By Sen. Alison Clarkson
Every 10 years the results of the national census requires each state to review the impact of any population change on their electoral districts. Our Vermont Constitution requires that our state’s population must be fairly distributed to afford “equality of representation.” Covid delayed the national Census returns and, as a result, the re-districting process has been condensed.
Each state manages its own work. Vermont’s process begins with the Legislative Apportionment Committee (LAB). It is a non-legislative group, with a chair appointed by the Supreme Court chief justice and a committee of seven, which is politically balanced. It is charged with taking the first stab at this work.
The LAB met this summer and fall and it produced two reports — a majority and minority report for both the House and the Senate to consider.
In the House, the Government Operations Committee, after feedback from the boards of civil authority, reviews the LAB proposals and after much work, proposes a new re-districting map to the House for approval.
In the Senate, the LAB report comes straight to the Senate Reapportionment Committee, a group of seven, balanced by party and region. You can find all the LAB reports and maps on either the Secretary of State’s website or on the Legislative website on each Committee webpage (see below).
I have been appointed to the Senate Reapportionment Committee (SRAC) which has been trusted with the task of incorporating the 2020 Census data into our Senate districts so that they equitably reflect the changes in population. While the population in Vermont grew from 625,741 in 2010 to 643,077 in 2020, most of that growth was in the northwest portion of the state, in Chittenden, Franklin and Grand Isle counties. The increase in Vermont’s population requires that each House member represent about 4,300 and each Senator about 21,500. The Southern four counties (Bennington, Rutland, Windham and Windsor) lost some population but the most significant loss has been in the Northeast Kingdom.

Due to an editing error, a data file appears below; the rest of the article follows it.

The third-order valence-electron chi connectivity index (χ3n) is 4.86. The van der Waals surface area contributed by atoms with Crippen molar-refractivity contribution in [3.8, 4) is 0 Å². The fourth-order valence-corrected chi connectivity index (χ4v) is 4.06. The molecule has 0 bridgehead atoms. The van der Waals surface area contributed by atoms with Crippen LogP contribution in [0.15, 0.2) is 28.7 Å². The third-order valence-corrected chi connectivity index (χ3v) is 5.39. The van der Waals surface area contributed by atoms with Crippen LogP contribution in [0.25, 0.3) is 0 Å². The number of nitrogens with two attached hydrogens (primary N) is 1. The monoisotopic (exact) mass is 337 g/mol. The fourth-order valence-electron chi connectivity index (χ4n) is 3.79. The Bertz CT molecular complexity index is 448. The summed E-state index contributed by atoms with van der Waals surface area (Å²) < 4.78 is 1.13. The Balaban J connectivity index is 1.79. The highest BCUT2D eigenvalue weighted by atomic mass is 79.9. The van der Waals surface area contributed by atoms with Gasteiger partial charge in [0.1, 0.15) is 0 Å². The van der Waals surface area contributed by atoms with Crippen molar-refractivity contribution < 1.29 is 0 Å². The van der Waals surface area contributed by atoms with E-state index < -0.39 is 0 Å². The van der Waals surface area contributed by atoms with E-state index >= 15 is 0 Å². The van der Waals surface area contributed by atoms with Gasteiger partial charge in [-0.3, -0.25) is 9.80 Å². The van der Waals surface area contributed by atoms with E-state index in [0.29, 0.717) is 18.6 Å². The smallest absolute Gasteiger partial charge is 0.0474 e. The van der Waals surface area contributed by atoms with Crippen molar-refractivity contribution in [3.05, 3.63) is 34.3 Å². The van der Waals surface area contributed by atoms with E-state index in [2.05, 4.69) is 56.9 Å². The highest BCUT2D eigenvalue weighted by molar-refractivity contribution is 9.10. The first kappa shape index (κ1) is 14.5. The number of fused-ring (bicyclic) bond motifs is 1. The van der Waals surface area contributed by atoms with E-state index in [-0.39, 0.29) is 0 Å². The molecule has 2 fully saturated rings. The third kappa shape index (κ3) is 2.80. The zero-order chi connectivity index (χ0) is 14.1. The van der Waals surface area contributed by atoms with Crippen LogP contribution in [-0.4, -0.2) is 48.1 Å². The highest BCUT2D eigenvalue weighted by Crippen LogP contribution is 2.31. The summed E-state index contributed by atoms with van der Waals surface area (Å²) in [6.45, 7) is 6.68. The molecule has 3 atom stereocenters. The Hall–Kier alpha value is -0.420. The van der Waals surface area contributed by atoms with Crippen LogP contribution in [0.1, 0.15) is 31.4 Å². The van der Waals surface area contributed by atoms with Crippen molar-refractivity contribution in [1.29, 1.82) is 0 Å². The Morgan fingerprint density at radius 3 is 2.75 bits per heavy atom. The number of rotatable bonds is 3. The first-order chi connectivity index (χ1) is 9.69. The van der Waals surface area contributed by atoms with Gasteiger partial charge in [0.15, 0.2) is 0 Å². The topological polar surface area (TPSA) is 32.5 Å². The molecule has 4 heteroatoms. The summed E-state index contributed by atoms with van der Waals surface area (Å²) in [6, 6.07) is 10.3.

The SRAC has made a few decisions already. We have chosen to not accept the LAB’s majority report, which created one-person Senatorial districts. With the support of our constitution and historic precedent we have decided to adhere to the following standards. We agree that Senate districts be based on the following five considerations:
1. County boundaries
2. Substantial equality (minimal percentage deviations)
3. The avoidance of splitting towns and counties
4. Respecting community connections, common interests and geography
5. Creating reasonably shaped districts (compact and contiguous territories)
We have a small window of time in which to finish our work — as candidates need to know what a district looks like before they know if they are eligible to run for it. Working backward, with a primary date of Tuesday, Aug. 9 and candidate consent forms and petitions due May 26, we need to have finished our work by April 1.
This is important work which impacts the composition of the House and the Senate and how Vermonters are represented in their state Legislature.
I appreciate hearing from you. I can be reached by email: email@example.com or by phone at 457-4627. To watch legislative committees in action, and to get more information on the Vermont Legislature, the bills which are being debated now, and those which have been proposed and passed, visit: legislature.vermont.gov.